Sunday, April 9, 2017

Monk in the midst of muck

My article Monk in the midst of muck is the Cover Page in the Agenda of The Sunday Pioneer

Here is the link...

China speaks big and loud, but it has not been able to win the hearts of the Tibetans 60 years after their so-called liberation. How can the Communist leadership convince the people of Arunachal to join the authoritarian regime?

Buddhists believe in the concept of sacred places or peethas. During the 10th century, the great Indian yogi Tilopa said that peethas are to be found inside your own self, though “outer peethas are mentioned in the scriptures for the benefit of simple fools who wander about”.
Peetha or not, Tawang is undoubtedly a special spot, a place of power. Is that why the ‘Hidden and Blessed Land of Mon’ is so coveted by China?
Located near the tri-junction between India, Tibet, and Bhutan, south of the McMahon Line, Tawang is today perhaps one of the most strategic districts in the country. Though before October 1962, no Chinese had ever set foot in the area, Beijing still dreams of controlling it. In the recent weeks, China has vociferously and threateningly reasserted its claim, but despite the noise in the Chinese media (and the protest of the Chinese spokesperson), the Narendra Modi Government saw no reason to not go ahead with the visit of the most honoured guest of India, the Dalai Lama.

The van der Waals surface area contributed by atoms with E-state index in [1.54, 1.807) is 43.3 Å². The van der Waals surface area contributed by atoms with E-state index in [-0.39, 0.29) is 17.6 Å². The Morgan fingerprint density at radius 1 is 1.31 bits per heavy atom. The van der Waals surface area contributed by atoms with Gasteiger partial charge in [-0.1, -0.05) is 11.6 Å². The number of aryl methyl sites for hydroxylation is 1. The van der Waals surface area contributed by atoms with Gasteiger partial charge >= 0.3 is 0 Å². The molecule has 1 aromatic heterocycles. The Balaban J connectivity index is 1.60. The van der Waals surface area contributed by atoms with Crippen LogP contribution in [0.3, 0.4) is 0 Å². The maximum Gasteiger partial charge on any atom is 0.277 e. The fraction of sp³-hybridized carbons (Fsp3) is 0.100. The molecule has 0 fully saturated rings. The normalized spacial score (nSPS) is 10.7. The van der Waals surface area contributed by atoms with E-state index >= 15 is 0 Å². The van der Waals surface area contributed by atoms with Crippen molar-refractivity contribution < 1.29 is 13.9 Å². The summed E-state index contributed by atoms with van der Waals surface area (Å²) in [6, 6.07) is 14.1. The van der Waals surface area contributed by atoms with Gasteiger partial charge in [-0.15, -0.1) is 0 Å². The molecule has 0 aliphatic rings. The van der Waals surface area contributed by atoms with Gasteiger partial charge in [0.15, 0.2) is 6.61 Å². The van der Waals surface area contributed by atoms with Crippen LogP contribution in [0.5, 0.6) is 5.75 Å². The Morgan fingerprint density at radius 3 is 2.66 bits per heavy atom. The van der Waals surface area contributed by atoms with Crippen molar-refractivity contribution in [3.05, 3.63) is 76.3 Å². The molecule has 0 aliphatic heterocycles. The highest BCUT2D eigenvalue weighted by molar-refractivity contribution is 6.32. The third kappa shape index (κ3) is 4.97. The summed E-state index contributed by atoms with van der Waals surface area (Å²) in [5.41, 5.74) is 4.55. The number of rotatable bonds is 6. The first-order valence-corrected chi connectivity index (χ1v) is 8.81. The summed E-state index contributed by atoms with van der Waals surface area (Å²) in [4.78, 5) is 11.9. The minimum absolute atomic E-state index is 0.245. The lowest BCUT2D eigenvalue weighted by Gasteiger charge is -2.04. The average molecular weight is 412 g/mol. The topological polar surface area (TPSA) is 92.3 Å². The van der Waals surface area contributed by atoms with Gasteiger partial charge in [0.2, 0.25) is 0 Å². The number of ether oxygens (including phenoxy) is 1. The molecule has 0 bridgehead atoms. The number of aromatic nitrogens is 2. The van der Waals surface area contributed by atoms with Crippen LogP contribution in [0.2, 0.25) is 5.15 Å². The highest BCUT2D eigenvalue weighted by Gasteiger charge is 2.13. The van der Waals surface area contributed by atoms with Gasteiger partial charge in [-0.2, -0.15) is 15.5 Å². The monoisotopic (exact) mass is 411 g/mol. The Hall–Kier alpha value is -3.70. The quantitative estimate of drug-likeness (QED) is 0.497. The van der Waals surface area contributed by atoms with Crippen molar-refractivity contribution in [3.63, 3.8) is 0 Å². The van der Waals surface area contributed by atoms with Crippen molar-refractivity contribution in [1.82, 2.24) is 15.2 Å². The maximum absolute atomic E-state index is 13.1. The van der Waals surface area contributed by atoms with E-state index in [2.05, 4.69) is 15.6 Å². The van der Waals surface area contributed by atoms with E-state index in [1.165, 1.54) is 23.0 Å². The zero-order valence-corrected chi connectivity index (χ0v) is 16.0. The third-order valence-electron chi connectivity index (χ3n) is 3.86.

‘Lama Geno’, in Monpa language could be translated as ‘the Lama knows’. It is what Tsangyang Gyatso, the young Sixth Dalai Lama, wrote with his finger on a stone in Urgyeling, his native village south of Tawang, in 1688. A high delegation had just arrived from Lhasa looking for the reincarnation of the Fifth Dalai Lama who had passed away a couple of years earlier in Tibet. The boy ‘knew’ that the Lamas had come to ‘take him back’ to Tibet.